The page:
A centralized protection and control system using a well proven transmission class protection relay

Chee-Pinp Teoh and Graeme Lloyd, GE Grid Solutions, UK, Rich Hunt, GE Grid Solutions, USA, and Gerardo Rebollar, GE Grid Solutions, France

Importantly, a centralized protection device must be a technologically mature solution, robust and self-supervised platform, using proven protection algorithms, scalable for any substation size, on hardware capable of the expected 20-year service life.
This article describes one specific actual implementation of such a system for distribution substations, based on an existing transmission class protection relay. This centralized distribution system takes advantages of features already developed for the transmission protection platform, including:

  • Proven protection algorithms for feeder, bus, and transformer protection
  • A robust cyber security implementation
  • Support for multiple SCADA protocols
  • Support for IEC 61850, including sampled values subscription
  • Numerous communications ports to support separate connections to station bus, process bus, and engineering networks simultaneously

A growing requirement for distribution substations is the ability to integrate into wide area monitoring, protection and control schemes. As the device is based on a transmission-based relay platform, this ability is quickly met by including multiple Phasor Measurement Units, and the use of Routable GOOSE to provide inter-station events and control indications.

Centralized Protection and Control System (CPC)
Centralized Protection and Control is a concept to combine the function of several IEDs into one single hardware. This allows more efficient use of the processing power and achieves cost saving by reducing the number of hardware used. While achieving the cost saving is important, CPC shall not compromise the stability and neglect the reliability offered by the conventional solution. Therefore, it is important to find a balance of saving without overlooking the criticality of power system operation.
Centralized Protection and Control is not just about a single centralized protection device, because this device alone will not bring benefit to the user. CPC is a system involving process level digitization and a substation HMI, along with interfaces to wide area monitoring and control as in the Figure on page 38 (on the left). Having all functions running in one centralized hardware opens up some new requirement too, such as the need of robust cyber security in a CPC unit, redundant system to prevent maloperation due to a faulty device, and time synchronization.

Process Level Digitization
The process level is the input and output interface for the primary equipment. Digitization takes place in rugged I/O devices to convert the analogue measurements and statuses into digital messages using the data models and message formats of the IEC 61850 Standard. IEC 61850-9-2LE defines two distinct sampling rates for the SV-based process bus:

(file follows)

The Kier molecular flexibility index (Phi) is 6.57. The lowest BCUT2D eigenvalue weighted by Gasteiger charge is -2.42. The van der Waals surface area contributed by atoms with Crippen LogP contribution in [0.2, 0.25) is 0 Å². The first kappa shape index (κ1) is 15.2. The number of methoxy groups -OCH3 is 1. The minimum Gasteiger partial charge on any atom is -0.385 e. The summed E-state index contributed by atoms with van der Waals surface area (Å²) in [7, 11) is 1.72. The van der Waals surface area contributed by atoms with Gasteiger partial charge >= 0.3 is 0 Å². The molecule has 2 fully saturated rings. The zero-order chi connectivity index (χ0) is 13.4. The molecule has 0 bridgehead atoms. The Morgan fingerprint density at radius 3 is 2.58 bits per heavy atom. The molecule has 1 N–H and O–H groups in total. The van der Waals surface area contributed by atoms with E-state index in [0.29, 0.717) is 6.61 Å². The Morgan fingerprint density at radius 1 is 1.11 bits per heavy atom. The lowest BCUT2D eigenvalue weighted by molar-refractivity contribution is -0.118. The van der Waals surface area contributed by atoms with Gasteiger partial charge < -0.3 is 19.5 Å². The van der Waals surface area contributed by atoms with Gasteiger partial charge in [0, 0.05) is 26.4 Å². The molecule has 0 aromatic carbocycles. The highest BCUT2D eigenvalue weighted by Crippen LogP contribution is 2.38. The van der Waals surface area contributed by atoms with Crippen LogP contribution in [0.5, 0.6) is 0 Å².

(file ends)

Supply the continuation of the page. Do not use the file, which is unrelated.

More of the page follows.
• 80 samples per nominal system frequency cycle
  • 256 samples per nominal system frequency cycle

80 samples per cycle is sufficient to satisfy most of the common protection functions, whereas 256 samples per cycle is used for high-speed functions such as power quality monitoring and digital fault recorder.
Process bus should facilitate flexibility and adaptability by providing all basic data for state, status, and control of the substation to the station level for protection, automation and control application integration. This digitization and process bus turn field wiring of primary equipment into a one-time exercise to interface to input/output devices and eliminates the need for a wiring interface to control devices, protective relays, and especially the centralized protection device.

Merging Unit (MU): To digitize process bus, Merging Unit is used to convert the analogue measurement to IEC 61850-9-2 Digital sampled values (SV). IEC 61850-9-2 SV represents primary current and voltage measurements as instantaneous digital samples.

Remote Input Output unit (RIO): As for status and control function, the Remote Input Output unit  is equipped with a high number of contact inputs and outputs to monitor the status and control of circuit breakers and switches and to respond to control and tripping indications from other devices. A RIO can be equipped with High Speed High Break (HSHB) contact outputs for protection tripping purpose, to compensate for the delay of publishing and subscribing by GOOSE traffic.

Process interface unit (PIU):  Process interface unit is a term this article refers as to a multi-functional merging unit. A PIU is a single device that combines both MU and RIO functions, extending to cover all functions required at the bay level. The limits to PIU functionality are defined by suppliers. A well-defined PIU will have multiple sets of CT and VT inputs to connect to both protection class current transformers (CT), and measurement class CTs. A PIU should also support multiple SV streams with different data rates. A PIU can also have HSHB contacts for tripping and control purposes